“Give, even if you only have a little.” – The Buddha

The quote above, whether gifted to us verbatim from The Buddha’s mouth or not, is a guiding principle of the heart for me these days. In the midst of intense change and challenge, I have found that a focus on the question, How can I serve in this situation? to be a light-giving exercise as often as I can remember to practice it.

As with any exercise, I resist it.

I have selfishly guarded my heart—myself—for as long as I can remember. Why?

I had to acknowledge a primary aspect of the heart to answer this question, and also my misunderstandings. My error was in thinking, not in feeling. I kept getting hung up on the overwhelming gentleness of the heart, and so, I thought, its vulnerability.

Yes, the heart is gentle, vulnerable. Soft through and through. But these qualities are not its weakness. They are its power.

We feel called to protect what we see at risk in our often abrasive existence. Young creatures, new blooms. The tender underbelly of the love we feel. Maybe this is why we protect our hearts. The gentleness of the heart is a gateway into the very core of us, a gateway that our shared history of endless turf wars and conquests would suggest must be fiercely guarded.

Except that history has no real part to play here. The heart is ever fresh and present. A wellspring. Love rushes upon us like a gulp of fresh air after a rainstorm. It creates the world anew moment by moment.

The Lion
A few nights ago I dreamed of a lion. He was tame—weakened—though I spent most of the dream worrying about him as a potential threat. I knew that he’d been kept captive all his natural life, and that this had left him unhealthy and listless. His tail drooped, and his body had the slack, toneless look of a big cat made into a plaything.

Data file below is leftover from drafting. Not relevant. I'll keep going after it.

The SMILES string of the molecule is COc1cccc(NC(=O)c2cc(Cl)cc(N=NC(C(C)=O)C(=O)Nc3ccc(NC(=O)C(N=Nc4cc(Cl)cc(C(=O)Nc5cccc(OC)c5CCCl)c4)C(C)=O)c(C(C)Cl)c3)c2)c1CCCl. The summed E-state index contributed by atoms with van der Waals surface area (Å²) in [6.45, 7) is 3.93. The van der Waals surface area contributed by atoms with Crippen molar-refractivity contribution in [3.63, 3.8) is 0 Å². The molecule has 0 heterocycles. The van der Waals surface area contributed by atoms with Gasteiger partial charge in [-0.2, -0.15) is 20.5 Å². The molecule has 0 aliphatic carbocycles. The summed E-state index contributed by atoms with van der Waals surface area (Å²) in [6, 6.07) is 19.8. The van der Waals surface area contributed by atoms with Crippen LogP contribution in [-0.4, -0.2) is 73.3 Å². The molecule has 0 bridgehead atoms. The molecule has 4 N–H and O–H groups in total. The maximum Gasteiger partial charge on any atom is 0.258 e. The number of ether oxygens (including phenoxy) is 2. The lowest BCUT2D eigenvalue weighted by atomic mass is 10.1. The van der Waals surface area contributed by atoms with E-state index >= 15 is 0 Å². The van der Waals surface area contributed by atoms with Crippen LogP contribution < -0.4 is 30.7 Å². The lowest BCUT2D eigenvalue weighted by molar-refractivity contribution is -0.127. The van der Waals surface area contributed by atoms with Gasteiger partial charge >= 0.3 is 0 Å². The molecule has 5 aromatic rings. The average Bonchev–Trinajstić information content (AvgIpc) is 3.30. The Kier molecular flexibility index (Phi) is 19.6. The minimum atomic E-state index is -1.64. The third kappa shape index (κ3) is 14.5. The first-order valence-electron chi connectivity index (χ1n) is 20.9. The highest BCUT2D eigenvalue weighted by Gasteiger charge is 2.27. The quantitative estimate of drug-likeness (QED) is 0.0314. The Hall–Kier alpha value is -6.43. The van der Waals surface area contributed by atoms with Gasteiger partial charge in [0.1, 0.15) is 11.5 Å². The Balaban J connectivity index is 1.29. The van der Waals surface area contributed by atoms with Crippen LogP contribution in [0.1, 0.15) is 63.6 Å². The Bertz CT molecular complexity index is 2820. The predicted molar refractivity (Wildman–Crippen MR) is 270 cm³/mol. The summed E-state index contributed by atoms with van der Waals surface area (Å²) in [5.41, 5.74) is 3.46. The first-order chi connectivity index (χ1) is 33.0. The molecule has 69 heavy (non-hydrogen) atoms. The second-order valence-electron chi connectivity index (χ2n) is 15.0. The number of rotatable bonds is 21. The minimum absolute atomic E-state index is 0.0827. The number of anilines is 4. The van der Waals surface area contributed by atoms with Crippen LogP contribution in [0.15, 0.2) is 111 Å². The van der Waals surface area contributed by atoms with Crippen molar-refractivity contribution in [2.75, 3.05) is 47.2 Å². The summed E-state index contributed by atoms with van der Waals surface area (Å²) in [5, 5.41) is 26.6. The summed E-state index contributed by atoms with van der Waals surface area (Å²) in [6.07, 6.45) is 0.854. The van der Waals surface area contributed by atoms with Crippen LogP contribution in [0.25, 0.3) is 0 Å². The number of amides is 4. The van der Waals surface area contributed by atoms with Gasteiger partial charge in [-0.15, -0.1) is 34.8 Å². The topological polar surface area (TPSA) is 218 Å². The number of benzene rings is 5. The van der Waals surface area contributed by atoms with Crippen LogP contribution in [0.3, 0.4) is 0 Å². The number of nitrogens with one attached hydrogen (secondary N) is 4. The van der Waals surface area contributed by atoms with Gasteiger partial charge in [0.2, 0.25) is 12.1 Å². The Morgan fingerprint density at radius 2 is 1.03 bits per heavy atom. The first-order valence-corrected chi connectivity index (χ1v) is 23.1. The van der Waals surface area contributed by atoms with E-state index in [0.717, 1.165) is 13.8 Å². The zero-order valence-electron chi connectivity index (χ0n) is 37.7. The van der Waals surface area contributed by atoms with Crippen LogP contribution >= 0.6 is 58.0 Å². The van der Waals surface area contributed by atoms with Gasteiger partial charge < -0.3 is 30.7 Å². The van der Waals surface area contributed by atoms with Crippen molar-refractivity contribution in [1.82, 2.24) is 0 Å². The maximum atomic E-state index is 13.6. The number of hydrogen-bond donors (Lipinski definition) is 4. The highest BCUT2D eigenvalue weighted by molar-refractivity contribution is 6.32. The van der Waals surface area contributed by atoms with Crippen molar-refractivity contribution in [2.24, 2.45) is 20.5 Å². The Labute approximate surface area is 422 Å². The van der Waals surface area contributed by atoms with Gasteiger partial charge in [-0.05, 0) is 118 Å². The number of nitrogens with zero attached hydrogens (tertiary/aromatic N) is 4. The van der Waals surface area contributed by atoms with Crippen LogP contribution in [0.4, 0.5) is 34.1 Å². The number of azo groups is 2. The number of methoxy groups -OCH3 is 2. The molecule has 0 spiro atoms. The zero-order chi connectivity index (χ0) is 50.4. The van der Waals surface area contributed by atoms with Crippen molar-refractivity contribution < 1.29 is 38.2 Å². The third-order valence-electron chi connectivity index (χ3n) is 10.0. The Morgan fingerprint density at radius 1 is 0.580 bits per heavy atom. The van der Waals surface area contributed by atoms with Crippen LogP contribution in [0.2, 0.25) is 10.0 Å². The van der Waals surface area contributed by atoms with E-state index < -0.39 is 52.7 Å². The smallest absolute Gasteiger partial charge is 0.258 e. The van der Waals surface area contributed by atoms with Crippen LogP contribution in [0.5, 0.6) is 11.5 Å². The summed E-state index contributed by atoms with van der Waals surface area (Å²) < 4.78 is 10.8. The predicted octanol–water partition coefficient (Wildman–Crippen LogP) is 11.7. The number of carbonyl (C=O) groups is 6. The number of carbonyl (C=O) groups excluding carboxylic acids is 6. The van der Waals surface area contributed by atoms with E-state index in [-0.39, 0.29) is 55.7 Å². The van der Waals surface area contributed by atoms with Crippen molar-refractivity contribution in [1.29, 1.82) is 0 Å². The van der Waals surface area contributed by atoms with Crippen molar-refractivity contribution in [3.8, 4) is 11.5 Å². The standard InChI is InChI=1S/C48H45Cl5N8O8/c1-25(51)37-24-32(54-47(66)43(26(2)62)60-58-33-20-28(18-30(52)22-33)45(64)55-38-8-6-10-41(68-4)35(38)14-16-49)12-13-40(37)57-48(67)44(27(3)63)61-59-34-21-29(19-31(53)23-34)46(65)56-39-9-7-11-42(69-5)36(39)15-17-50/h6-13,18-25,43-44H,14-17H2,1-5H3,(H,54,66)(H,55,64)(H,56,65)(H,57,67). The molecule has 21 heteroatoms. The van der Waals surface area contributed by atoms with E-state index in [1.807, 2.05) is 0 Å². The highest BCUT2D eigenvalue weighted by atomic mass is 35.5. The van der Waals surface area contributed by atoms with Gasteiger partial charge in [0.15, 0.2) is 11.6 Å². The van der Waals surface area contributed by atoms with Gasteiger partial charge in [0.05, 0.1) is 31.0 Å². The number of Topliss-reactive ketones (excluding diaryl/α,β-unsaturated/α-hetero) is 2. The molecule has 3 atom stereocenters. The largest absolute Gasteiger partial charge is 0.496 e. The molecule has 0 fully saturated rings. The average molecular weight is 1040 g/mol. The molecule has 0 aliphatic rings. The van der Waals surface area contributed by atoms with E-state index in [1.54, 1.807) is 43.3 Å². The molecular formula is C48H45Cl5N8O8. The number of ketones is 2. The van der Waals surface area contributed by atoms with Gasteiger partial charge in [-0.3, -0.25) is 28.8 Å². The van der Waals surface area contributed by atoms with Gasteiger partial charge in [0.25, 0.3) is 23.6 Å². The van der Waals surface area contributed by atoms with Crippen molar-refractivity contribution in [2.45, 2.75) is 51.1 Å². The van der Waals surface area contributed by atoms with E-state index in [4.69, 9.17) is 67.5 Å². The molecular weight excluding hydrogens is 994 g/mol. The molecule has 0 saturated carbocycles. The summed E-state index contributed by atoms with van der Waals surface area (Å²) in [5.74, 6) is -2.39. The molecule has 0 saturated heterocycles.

But still, he was a lion.

I wanted to care for him as much as I feared his presence, and this duality is what remains of an otherwise foggy romp through my dream state. There were other animals and people in the dream, but the lion held court. I was aware of his movements and his location at all times. He seemed restive and withdrawn, as if I couldn’t reach him if I’d been bold enough to try. He was hungry—too hungry to eat.

I’m less in the habit of analyzing dreams than I am of ferreting out what they feel like. I am after the feeling as information and guidance. If my years of living as an emotional being have taught me anything, they have taught me that my head will take me down any number of rabbit holes while my feelings will take me inward to myself.

The lion felt like an aspect of myself. He wasn’t my whole self because another part of me also watched him slip through the dream, lassitude clinging to him the way sand sticks to wet skin. I knew him, this lion, and he was gorgeous despite his state.

It was the care I felt for him that stood out over my fear that he might harm me. I wanted to nurture him, bring him back to himself. I wanted to give him his life back, and this is the action of the heart. Gentle. Giving. Strong.

Though we may feel lost, weakened, and left with little, we can give. The action of giving is where strength lies, and its magnitude surpasses what is offered, large or small. To offer is to hold out what we hold within, freely and without fear that it won’t be returned.

Softly, softly go I through the dream and across into waking.